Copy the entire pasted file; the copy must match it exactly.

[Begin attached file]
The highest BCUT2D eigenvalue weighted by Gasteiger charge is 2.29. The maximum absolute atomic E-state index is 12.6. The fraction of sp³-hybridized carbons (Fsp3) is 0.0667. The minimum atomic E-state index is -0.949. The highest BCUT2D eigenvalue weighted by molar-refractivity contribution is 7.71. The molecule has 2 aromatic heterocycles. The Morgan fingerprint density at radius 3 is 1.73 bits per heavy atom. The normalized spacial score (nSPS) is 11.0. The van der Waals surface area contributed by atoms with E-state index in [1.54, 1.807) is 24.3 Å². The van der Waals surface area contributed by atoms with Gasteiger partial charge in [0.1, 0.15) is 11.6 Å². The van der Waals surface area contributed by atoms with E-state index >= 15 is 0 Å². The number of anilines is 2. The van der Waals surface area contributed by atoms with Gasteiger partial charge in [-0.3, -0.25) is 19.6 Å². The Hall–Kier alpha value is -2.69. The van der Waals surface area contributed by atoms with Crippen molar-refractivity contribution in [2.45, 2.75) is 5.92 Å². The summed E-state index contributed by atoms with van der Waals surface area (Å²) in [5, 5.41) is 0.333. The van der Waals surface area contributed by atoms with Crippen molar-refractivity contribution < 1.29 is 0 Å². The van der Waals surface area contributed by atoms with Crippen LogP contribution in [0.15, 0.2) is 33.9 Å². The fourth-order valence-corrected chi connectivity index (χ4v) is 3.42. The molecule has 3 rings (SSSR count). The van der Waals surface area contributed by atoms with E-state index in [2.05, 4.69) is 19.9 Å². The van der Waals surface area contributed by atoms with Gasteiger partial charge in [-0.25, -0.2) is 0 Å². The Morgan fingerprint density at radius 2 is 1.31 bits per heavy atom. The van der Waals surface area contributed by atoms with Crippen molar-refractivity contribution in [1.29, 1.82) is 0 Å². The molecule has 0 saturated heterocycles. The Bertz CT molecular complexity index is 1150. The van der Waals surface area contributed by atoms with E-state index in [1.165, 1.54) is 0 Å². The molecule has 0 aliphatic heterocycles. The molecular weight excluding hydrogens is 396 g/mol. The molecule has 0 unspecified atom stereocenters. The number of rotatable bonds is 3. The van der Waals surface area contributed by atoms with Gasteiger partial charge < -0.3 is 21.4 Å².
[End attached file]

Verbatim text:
The highest BCUT2D eigenvalue weighted by Gasteiger charge is 2.29. The maximum absolute atomic E-state index is 12.6. The fraction of sp³-hybridized carbons (Fsp3) is 0.0667. The minimum atomic E-state index is -0.949. The highest BCUT2D eigenvalue weighted by molar-refractivity contribution is 7.71. The molecule has 2 aromatic heterocycles. The Morgan fingerprint density at radius 3 is 1.73 bits per heavy atom. The normalized spacial score (nSPS) is 11.0. The van der Waals surface area contributed by atoms with E-state index in [1.54, 1.807) is 24.3 Å². The van der Waals surface area contributed by atoms with Gasteiger partial charge in [0.1, 0.15) is 11.6 Å². The van der Waals surface area contributed by atoms with E-state index >= 15 is 0 Å². The number of anilines is 2. The van der Waals surface area contributed by atoms with Gasteiger partial charge in [-0.3, -0.25) is 19.6 Å². The Hall–Kier alpha value is -2.69. The van der Waals surface area contributed by atoms with Crippen molar-refractivity contribution in [2.45, 2.75) is 5.92 Å². The summed E-state index contributed by atoms with van der Waals surface area (Å²) in [5, 5.41) is 0.333. The van der Waals surface area contributed by atoms with Crippen molar-refractivity contribution < 1.29 is 0 Å². The van der Waals surface area contributed by atoms with Crippen LogP contribution in [0.15, 0.2) is 33.9 Å². The fourth-order valence-corrected chi connectivity index (χ4v) is 3.42. The molecule has 3 rings (SSSR count). The van der Waals surface area contributed by atoms with E-state index in [2.05, 4.69) is 19.9 Å². The van der Waals surface area contributed by atoms with Gasteiger partial charge in [-0.25, -0.2) is 0 Å². The Morgan fingerprint density at radius 2 is 1.31 bits per heavy atom. The van der Waals surface area contributed by atoms with Crippen molar-refractivity contribution in [1.29, 1.82) is 0 Å². The molecule has 0 saturated heterocycles. The Bertz CT molecular complexity index is 1150. The van der Waals surface area contributed by atoms with E-state index in [1.165, 1.54) is 0 Å². The molecule has 0 aliphatic heterocycles. The molecular weight excluding hydrogens is 396 g/mol. The molecule has 0 unspecified atom stereocenters. The number of rotatable bonds is 3. The van der Waals surface area contributed by atoms with Gasteiger partial charge < -0.3 is 21.4 Å².